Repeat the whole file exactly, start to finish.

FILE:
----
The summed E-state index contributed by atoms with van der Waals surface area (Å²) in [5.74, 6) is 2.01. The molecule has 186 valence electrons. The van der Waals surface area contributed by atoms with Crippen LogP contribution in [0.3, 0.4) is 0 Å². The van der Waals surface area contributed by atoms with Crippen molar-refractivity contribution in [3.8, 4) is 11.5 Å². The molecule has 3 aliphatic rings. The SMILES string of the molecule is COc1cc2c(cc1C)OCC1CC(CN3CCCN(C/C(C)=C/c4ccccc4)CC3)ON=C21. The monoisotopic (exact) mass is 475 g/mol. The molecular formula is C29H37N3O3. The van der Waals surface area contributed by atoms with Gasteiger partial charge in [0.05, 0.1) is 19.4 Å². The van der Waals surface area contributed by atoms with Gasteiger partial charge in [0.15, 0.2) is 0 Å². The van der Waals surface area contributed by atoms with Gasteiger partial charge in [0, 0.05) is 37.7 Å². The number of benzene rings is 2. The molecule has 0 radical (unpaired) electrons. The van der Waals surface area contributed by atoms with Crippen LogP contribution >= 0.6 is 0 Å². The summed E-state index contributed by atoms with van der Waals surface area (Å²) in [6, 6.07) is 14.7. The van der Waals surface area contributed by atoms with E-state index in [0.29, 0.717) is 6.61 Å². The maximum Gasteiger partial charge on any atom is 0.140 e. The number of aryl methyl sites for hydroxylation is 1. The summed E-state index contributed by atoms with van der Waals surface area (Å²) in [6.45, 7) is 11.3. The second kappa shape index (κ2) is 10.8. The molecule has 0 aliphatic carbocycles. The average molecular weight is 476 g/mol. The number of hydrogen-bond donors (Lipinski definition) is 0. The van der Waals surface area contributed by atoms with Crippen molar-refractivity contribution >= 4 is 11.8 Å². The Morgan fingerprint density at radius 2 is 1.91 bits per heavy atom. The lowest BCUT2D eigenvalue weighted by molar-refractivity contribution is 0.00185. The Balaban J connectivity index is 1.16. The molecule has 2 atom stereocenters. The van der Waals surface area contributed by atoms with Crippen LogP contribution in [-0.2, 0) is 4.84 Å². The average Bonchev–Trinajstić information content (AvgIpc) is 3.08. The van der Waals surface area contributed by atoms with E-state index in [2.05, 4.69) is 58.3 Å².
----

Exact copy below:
The summed E-state index contributed by atoms with van der Waals surface area (Å²) in [5.74, 6) is 2.01. The molecule has 186 valence electrons. The van der Waals surface area contributed by atoms with Crippen LogP contribution in [0.3, 0.4) is 0 Å². The van der Waals surface area contributed by atoms with Crippen molar-refractivity contribution in [3.8, 4) is 11.5 Å². The molecule has 3 aliphatic rings. The SMILES string of the molecule is COc1cc2c(cc1C)OCC1CC(CN3CCCN(C/C(C)=C/c4ccccc4)CC3)ON=C21. The monoisotopic (exact) mass is 475 g/mol. The molecular formula is C29H37N3O3. The van der Waals surface area contributed by atoms with Gasteiger partial charge in [0.05, 0.1) is 19.4 Å². The van der Waals surface area contributed by atoms with Gasteiger partial charge in [0.15, 0.2) is 0 Å². The van der Waals surface area contributed by atoms with Gasteiger partial charge in [0, 0.05) is 37.7 Å². The number of benzene rings is 2. The molecule has 0 radical (unpaired) electrons. The van der Waals surface area contributed by atoms with Crippen LogP contribution >= 0.6 is 0 Å². The summed E-state index contributed by atoms with van der Waals surface area (Å²) in [6, 6.07) is 14.7. The van der Waals surface area contributed by atoms with E-state index in [0.29, 0.717) is 6.61 Å². The maximum Gasteiger partial charge on any atom is 0.140 e. The number of aryl methyl sites for hydroxylation is 1. The summed E-state index contributed by atoms with van der Waals surface area (Å²) in [6.45, 7) is 11.3. The second kappa shape index (κ2) is 10.8. The molecule has 0 aliphatic carbocycles. The average molecular weight is 476 g/mol. The number of hydrogen-bond donors (Lipinski definition) is 0. The van der Waals surface area contributed by atoms with Crippen molar-refractivity contribution >= 4 is 11.8 Å². The Morgan fingerprint density at radius 2 is 1.91 bits per heavy atom. The lowest BCUT2D eigenvalue weighted by molar-refractivity contribution is 0.00185. The Balaban J connectivity index is 1.16. The molecule has 2 atom stereocenters. The van der Waals surface area contributed by atoms with Crippen LogP contribution in [-0.2, 0) is 4.84 Å². The average Bonchev–Trinajstić information content (AvgIpc) is 3.08. The van der Waals surface area contributed by atoms with E-state index in [2.05, 4.69) is 58.3 Å².